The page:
Several stakeholder in the financial sector, economists, representatives of public institutions and from COP22 met on Wednesday 16 November to discuss the topic of climate finance. The term climate finance refers to all investments, public or private, and regulations that contribute to combating climate change and to ensure the transition to a sustainable economy.
As a reminder, in 2009, developed countries pledged to mobilize some 100 billion USD per year for climate finance by 2020; A commitment confirmed in Paris at COP21 and extended until 2025. However, the Intergovernmental Panel on Climate Change (IPCC) estimates that the stabilization of greenhouse gas emissions at a level that would allow to stay below 2 degrees, not to mention the safest 1.5 degrees, requires investment of some $ 13 trillion for many vulnerable countries up to 2030; which will provide them with multiple benefits for health, economy and the development of clean energy sources.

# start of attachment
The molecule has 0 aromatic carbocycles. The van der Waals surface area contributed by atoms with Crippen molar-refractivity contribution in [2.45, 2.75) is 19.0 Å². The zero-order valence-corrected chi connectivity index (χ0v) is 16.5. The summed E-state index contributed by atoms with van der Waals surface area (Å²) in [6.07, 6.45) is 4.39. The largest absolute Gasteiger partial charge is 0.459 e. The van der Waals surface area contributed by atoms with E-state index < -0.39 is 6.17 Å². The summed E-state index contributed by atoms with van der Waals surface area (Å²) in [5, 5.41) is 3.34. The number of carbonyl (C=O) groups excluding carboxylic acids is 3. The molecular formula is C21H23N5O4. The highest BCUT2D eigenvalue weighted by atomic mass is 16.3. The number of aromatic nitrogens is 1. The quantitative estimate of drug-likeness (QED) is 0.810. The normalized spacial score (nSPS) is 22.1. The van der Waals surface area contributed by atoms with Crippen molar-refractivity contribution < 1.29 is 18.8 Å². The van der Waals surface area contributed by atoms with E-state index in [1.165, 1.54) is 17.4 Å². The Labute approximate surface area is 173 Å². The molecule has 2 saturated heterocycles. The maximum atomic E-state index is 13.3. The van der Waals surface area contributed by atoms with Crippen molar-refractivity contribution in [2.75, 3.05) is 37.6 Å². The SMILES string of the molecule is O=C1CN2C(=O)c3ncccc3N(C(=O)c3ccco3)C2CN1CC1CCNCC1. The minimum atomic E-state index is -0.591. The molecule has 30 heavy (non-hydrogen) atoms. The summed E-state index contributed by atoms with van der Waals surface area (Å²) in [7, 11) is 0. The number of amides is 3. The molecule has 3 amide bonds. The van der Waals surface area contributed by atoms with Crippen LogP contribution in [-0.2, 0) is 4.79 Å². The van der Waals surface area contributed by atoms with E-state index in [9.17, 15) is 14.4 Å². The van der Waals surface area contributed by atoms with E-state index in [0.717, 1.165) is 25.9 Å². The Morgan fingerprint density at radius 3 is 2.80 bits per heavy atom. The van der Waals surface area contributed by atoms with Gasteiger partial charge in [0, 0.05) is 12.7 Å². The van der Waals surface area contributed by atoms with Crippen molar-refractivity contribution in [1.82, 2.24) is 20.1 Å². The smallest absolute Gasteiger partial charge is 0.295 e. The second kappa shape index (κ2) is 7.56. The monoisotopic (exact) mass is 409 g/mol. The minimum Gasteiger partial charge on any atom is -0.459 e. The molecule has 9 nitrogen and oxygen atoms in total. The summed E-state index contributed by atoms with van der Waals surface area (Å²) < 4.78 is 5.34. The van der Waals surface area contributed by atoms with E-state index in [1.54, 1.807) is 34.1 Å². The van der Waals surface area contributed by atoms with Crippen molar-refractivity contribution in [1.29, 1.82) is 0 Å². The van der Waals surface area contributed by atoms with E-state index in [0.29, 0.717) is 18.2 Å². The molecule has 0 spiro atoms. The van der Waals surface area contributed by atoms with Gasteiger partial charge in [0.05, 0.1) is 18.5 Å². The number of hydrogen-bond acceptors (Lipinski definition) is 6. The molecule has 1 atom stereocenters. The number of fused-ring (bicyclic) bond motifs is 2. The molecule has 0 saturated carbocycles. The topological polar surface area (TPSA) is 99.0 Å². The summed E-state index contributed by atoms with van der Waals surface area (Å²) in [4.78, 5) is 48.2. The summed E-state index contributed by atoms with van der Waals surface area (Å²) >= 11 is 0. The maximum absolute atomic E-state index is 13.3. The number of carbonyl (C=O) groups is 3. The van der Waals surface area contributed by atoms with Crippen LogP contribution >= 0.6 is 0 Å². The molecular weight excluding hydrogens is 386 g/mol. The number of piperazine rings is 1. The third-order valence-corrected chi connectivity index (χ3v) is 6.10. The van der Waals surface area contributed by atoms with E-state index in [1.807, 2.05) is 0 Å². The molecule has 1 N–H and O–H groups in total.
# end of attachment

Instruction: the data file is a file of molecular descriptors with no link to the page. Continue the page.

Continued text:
All the personalities present were on the same wavelength: financial institutions had to go beyond simply releasing funds and agree to put in place new regulations and financial mechanisms. Among the innovative tools discussed, green bonds are very successful. This is a conventional bond, except that it must guide investors towards “sustainable” projects, that is, compatible with environmental protection and the reduction of greenhouse gas emissions Greenhouse. The problem is that there are currently no clearly defined criteria for defining this type of investment.